• Twitter: Your Twitter account has been locked 
  • Google: Please Complete the Required Steps 
  • ·Cash App: Your Account Has Been Closed 
  • Coinbase: Important Please Resolve Error Now 

Source: Knowbe4

Takeaway: If an email creates a sense of urgency or fear if you don’t do something now, remember don’t panic and review before taking any action.

Hovering over the link

Hovering over a link will still assist in catching some of these malicious emails, but not all of them anymore. First, it’s becoming more common to open emails on mobile devices, and this can make it difficult to hover over the link to reveal the URL. Second, bad actors are getting creative when creating domains.

For example, looks the same as One of these has a lowercase L, and one has capital i.  

Review the link’s domain and look for obvious inconsistencies. Let’s say you receive an email from Amazon stating there is an issue with your order, and the hyperlink URL is for Google Drive. It’s not likely that Amazon would send you to Google Drive to review your order.

Takeaway: Even if it appears to be a legitimate hyperlink, be aware of the use of special characters and bad actors using valid domains to deliver malware and credential stuffing. Don’t use just hovering to decide. If the URL doesn’t match up to what you’d expect to get from the sender, don’t click the link or download the attachment; instead, go directly to the provider’s website and enter your details there.

Misspellings and bad grammar

Yes, back in the day, most of these phishing emails could easily be identified by spelling errors, but they’ve stepped up their game. Bad actor tactics are continuously improving making it difficult to distinguish legitimate emails from phishing emails attempting to harvest your credentials when you click the link to login.

Takeaway: Often, bad actors tend to have misspellings and grammatical errors in their emails. A best practice is if you notice bad grammar or spelling mistakes, don’t download the attachment or click the link.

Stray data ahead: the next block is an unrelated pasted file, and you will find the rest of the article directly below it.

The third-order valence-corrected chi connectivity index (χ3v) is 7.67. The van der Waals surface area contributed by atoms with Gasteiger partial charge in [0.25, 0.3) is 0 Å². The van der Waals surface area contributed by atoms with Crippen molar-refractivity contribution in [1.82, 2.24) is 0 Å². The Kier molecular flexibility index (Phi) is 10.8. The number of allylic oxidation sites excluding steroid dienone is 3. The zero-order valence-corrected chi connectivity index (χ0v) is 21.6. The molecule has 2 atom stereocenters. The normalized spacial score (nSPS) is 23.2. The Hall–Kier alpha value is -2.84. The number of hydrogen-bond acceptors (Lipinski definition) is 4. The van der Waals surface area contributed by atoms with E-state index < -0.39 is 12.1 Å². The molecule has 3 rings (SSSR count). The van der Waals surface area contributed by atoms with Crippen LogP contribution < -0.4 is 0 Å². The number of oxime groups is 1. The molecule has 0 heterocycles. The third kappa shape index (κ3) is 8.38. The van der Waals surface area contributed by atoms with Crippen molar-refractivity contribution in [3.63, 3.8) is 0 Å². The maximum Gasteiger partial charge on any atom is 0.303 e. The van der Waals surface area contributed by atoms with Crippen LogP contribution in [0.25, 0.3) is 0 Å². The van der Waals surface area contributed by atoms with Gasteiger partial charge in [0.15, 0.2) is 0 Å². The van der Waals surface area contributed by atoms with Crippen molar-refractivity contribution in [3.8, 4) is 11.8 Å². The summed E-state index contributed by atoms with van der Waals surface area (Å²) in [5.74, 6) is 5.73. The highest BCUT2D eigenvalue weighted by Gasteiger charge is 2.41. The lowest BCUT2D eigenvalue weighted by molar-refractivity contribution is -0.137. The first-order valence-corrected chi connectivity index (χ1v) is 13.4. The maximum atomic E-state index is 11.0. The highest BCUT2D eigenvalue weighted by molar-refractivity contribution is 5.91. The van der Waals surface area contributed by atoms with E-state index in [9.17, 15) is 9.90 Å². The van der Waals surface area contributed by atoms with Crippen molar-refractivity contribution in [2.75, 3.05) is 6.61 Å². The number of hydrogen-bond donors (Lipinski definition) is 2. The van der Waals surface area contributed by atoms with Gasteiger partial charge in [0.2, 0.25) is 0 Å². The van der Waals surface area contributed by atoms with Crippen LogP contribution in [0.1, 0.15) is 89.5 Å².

Enable Macros or Content

The 2019 Verizon Data Breach Investigations Report found that 90% of emailed malware is distributed via macros. 

Macros can be found in an emailed attachment, such as office documents like Word or Excel, that, once opened, trigger a notification prompting you to click to enable the content or enable macros. Once clicked, the macro begins running a script that will download a malware payload that lets bad actors steal or encrypt your data. As noted earlier, these emails usually have a sense of urgency and appear to be from a trusted source – two ways that actors trick you into quickly clicking to enable the content without a second thought.

Takeaway: Should you enable macros? You and your organization may want to think twice and consider a globally setting disable macros without notifications. 

Sure, hackers can find ways to dig for this information if they infiltrate your inbox, but don’t make it easy for them. Good old-fashioned vigilance and following the easy tips above will help flag suspicious activity so you can take immediate remediation steps.